Microfluidic technologies have recently been applied as innovative methods for the production of a variety of nanomedicines (NMeds), demonstrating their potential on a global scale. The capacity to precisely control variables, such as the flow rate ratio, temperature, total flow rate, etc., allows for greater tunability of the NMed systems that are more standardized and automated than the ones obtained by well-known benchtop protocols. However, it is a crucial aspect to be able to obtain NMeds with the same characteristics of the previously optimized ones. In this study, we focused on the transfer of a production protocol for hybrid NMeds (H-NMeds) consisting of PLGA, Cholesterol, and Pluronic® F68 from a benchtop nanoprecipitation method to a microfluidic device. For this aim, we modified parameters such as the flow rate ratio, the concentration of core materials in the organic phase, and the ratio between PLGA and Cholesterol in the feeding organic phase. Outputs analysed were the chemico–physical properties, such as size, PDI, and surface charge, the composition in terms of %Cholesterol and residual %Pluronic® F68, their stability to lyophilization, and the morphology via atomic force and electron microscopy. On the basis of the results, even if microfluidic technology is one of the unique procedures to obtain industrial production of NMeds, we demonstrated that the translation from a benchtop method to a microfluidic one is not a simple transfer of already established parameters, with several variables to be taken into account and to be optimized.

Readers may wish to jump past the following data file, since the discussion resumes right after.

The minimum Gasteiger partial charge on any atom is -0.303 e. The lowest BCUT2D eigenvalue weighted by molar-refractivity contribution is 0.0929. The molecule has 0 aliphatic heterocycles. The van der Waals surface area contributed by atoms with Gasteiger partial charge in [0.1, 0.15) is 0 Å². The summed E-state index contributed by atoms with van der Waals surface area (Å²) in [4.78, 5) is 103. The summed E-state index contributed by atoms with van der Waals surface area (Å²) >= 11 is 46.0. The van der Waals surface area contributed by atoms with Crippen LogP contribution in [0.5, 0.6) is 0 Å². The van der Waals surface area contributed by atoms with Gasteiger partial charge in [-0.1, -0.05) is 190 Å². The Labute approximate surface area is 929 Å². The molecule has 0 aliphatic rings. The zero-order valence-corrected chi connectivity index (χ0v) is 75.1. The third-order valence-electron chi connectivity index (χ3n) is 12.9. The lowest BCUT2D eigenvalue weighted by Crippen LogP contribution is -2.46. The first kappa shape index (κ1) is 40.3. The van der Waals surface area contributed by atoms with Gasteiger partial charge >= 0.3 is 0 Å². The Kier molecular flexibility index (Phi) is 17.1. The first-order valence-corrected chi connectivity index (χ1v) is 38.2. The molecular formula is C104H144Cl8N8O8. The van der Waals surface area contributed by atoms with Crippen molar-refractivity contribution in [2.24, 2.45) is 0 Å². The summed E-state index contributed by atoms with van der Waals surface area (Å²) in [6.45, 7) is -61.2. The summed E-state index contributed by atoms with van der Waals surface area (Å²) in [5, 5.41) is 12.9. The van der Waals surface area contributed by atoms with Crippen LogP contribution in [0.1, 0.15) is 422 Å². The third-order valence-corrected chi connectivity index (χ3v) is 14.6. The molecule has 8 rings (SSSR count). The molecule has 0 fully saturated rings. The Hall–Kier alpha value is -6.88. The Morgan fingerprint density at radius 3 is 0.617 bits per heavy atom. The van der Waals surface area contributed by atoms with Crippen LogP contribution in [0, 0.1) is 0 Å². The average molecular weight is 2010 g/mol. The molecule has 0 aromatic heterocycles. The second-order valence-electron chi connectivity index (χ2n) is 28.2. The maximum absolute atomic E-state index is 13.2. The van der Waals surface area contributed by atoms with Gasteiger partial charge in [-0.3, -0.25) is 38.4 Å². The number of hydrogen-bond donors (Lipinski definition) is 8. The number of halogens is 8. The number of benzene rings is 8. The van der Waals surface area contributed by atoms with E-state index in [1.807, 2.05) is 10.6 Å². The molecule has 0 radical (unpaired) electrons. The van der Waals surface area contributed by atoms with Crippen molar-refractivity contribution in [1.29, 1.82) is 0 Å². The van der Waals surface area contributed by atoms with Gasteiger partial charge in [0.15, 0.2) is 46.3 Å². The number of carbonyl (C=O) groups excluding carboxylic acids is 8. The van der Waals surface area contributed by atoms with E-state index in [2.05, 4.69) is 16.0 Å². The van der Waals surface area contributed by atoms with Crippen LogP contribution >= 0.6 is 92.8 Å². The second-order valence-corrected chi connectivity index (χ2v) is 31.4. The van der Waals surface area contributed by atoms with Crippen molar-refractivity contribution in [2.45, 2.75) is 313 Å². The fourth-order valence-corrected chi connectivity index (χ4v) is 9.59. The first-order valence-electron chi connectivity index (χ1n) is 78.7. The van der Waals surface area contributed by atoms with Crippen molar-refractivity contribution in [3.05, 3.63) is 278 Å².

All Science Journal Classification (ASJC) codes
- Pharmaceutical Science
- Hybrid nanoparticles